|Publication number||US1441034 A|
|Publication date||Jan 2, 1923|
|Filing date||Jan 15, 1916|
|Publication number||US 1441034 A, US 1441034A, US-A-1441034, US1441034 A, US1441034A|
|Inventors||Albert C. Schtjlz|
|Export Citation||BiBTeX, EndNote, RefMan|
|Referenced by (3), Classifications (6)|
|External Links: USPTO, USPTO Assignment, Espacenet|
Jan. 2, 1923.
'A. C. SCHULZ.
2 'SHEETS-shan l.
FILED JAN`.1 5,1916.
Jan. 2, 1923.
A: C. SCHULZ.
2 SHEETS-SHEET 2.
Patented Jan. 2,` 1923.
UNITED STATES PATENT orrlca- ALBERT CJSCHULZ, or EnTneEronT, CONNECTICUT, gnssIeNon-,BY MESNE ASSIGN- MENTS, vTo THE LOCOMCBTLE COMPANY, OE ERIEGEPOET, CONNECTICUT, A con `PORATION or DTin/iwanE;`
SECTION AL RADIATOR.
Application tiled January 15, 1916. Serial No. 72,331.
l 1oy all Izo hom t may Concern.'
l Be it known that I, ALBERT C. SCHULZ, a
citizen of the United States, and a resident y repair or replacement of the same by a newY one `canvbe effected. Vhile susceptible o1"V general application, my invention is particularly useful in conneotionwith cooling systems of internal combustion engines, such as those of motor vehicles, aeroplanes, and in other similar situations where light weight is yan important consideration, and the chancev of injury by collision or by being4 struck by atmissile is very great. It is evident that under such conditions of use,the ability tomake a hasty repair is a great advantage.
Myf invention will be best `understood reference to the following description, whentaken in. connection with the accompanying` illustration of one specificembodiment thereof, while its scope will be more particularlypointed out in the appended claims.v
In the drawings: Fig. l is a front elevation ofa sectional `radiator embodying my invention; Fig.` 2 is a vertical sectional view on line 2 2 oftFigl;`
Figii: is a' detail sectional View on line 4J-lief Fig. 2.`
1 Referring to the drawings, and to the embodiment of my invention which I have selected for illustration, Ihave there shown` a "radiator comprising two reservoirs 5 and 6 which, 'inthe present example, are placed one above thevother,` and are `connected by uprights 7, constituting tie pieces Irigidly connecting lthe. reservoirs. If deslred, the
Fig. 3 is a plan of the lower reservoir;
reservoirs may be further tied. together vby other uprights 7, in the form of tie-rods disposed adjacent the front andrear faces of `the radiator intermediateV `the uprighjts T and serving to prevent distortion of the intermediate portions of the reservoirs. `The upper reservoir 5 is provided with a chainber 8 having an inlet 9 for the entrance of the cooling medium, usually water, and the iower reservoir 6 isy provided `with a cham` ber 1Q, having an outlet l1 for the Cooling medium.` The upper reservoir is herein provided witha usual tilling aperture 1Q, for the introduction oi' the cooling medium into the system.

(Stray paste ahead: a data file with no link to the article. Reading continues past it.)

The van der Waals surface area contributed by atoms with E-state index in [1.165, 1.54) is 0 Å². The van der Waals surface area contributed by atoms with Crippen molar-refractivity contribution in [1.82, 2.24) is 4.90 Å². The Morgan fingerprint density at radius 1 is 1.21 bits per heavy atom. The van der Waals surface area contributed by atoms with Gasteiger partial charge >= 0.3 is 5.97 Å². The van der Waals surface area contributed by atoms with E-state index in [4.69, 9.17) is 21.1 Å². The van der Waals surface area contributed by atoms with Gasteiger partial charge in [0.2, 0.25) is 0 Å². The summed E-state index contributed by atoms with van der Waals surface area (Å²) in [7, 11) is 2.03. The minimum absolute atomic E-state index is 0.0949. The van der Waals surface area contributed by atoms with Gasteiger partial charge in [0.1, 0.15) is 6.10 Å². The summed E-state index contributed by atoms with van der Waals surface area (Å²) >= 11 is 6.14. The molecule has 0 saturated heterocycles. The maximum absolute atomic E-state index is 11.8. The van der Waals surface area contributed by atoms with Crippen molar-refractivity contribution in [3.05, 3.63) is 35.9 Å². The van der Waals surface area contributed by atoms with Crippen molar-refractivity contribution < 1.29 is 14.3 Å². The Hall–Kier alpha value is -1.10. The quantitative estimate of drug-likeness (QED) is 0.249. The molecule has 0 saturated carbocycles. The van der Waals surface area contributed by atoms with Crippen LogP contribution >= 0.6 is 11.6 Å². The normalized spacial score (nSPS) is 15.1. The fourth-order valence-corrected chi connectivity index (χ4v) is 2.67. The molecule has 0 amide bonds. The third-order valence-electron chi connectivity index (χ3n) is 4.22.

Thereservoirs 5 and 6 are provided 'respectively with opposed apertures 13 and 14,
there being several such apertures in each reservoir, the apertures of the upper reservoir beingl separated from each other by ridges or walls l5, and the apertures lli are similarly separated `by ridges or walls i6, which, however, do not separate the reservoirs` into a number of compartments, but v are cored outto provide a free circulation of the cooling medium, thereby preventing the formation of what may be termed steam pockets.
The upper and lower reservoirs 5 and 6. are connectedby one or more, herein a phi rality ot cooling sections, which may be of any suitable type, either cellular or tubularl` the latter, however,being shown as an illustrative form. Each such section, as herein shown, comprises an Vupper header 17, a lower header 18, and one or more,'herein a plurality of, vertical tubes 19, kwhose upper4v and lower ends4 are respectively secured to the upper and lower headers, the latter being perforated for that purpose, whereby communication `is established between the reservoir by way of the opposed apertures 13 and 14with vwhich the tubes directlyv communicate.